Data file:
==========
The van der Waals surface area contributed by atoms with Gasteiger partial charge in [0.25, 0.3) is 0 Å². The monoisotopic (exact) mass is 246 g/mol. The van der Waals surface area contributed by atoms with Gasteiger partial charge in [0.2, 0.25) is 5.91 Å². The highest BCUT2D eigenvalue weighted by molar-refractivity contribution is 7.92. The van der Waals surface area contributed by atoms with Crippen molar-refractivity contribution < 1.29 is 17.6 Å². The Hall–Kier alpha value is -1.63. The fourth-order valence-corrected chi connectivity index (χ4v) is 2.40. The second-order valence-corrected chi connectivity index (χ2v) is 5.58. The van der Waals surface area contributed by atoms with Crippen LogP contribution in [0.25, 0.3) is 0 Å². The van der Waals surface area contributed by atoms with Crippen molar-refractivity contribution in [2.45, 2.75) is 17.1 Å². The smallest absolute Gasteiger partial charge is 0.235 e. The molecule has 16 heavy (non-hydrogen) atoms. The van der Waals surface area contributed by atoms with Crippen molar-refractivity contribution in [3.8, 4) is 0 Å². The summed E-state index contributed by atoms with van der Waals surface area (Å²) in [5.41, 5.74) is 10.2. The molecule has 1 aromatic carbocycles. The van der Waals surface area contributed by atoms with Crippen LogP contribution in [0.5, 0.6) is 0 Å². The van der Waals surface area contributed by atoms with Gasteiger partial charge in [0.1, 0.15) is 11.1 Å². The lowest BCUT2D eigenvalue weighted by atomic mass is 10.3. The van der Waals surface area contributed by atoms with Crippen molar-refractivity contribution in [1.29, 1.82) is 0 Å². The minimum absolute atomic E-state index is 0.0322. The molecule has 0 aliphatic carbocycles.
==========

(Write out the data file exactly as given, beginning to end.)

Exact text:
The van der Waals surface area contributed by atoms with Gasteiger partial charge in [0.25, 0.3) is 0 Å². The monoisotopic (exact) mass is 246 g/mol. The van der Waals surface area contributed by atoms with Gasteiger partial charge in [0.2, 0.25) is 5.91 Å². The highest BCUT2D eigenvalue weighted by molar-refractivity contribution is 7.92. The van der Waals surface area contributed by atoms with Crippen molar-refractivity contribution < 1.29 is 17.6 Å². The Hall–Kier alpha value is -1.63. The fourth-order valence-corrected chi connectivity index (χ4v) is 2.40. The second-order valence-corrected chi connectivity index (χ2v) is 5.58. The van der Waals surface area contributed by atoms with Crippen LogP contribution in [0.25, 0.3) is 0 Å². The van der Waals surface area contributed by atoms with Crippen molar-refractivity contribution in [2.45, 2.75) is 17.1 Å². The smallest absolute Gasteiger partial charge is 0.235 e. The molecule has 16 heavy (non-hydrogen) atoms. The van der Waals surface area contributed by atoms with Crippen molar-refractivity contribution in [3.8, 4) is 0 Å². The summed E-state index contributed by atoms with van der Waals surface area (Å²) in [5.41, 5.74) is 10.2. The molecule has 1 aromatic carbocycles. The van der Waals surface area contributed by atoms with Crippen LogP contribution in [0.5, 0.6) is 0 Å². The van der Waals surface area contributed by atoms with Gasteiger partial charge in [0.1, 0.15) is 11.1 Å². The lowest BCUT2D eigenvalue weighted by atomic mass is 10.3. The van der Waals surface area contributed by atoms with Crippen molar-refractivity contribution in [1.29, 1.82) is 0 Å². The minimum absolute atomic E-state index is 0.0322. The molecule has 0 aliphatic carbocycles.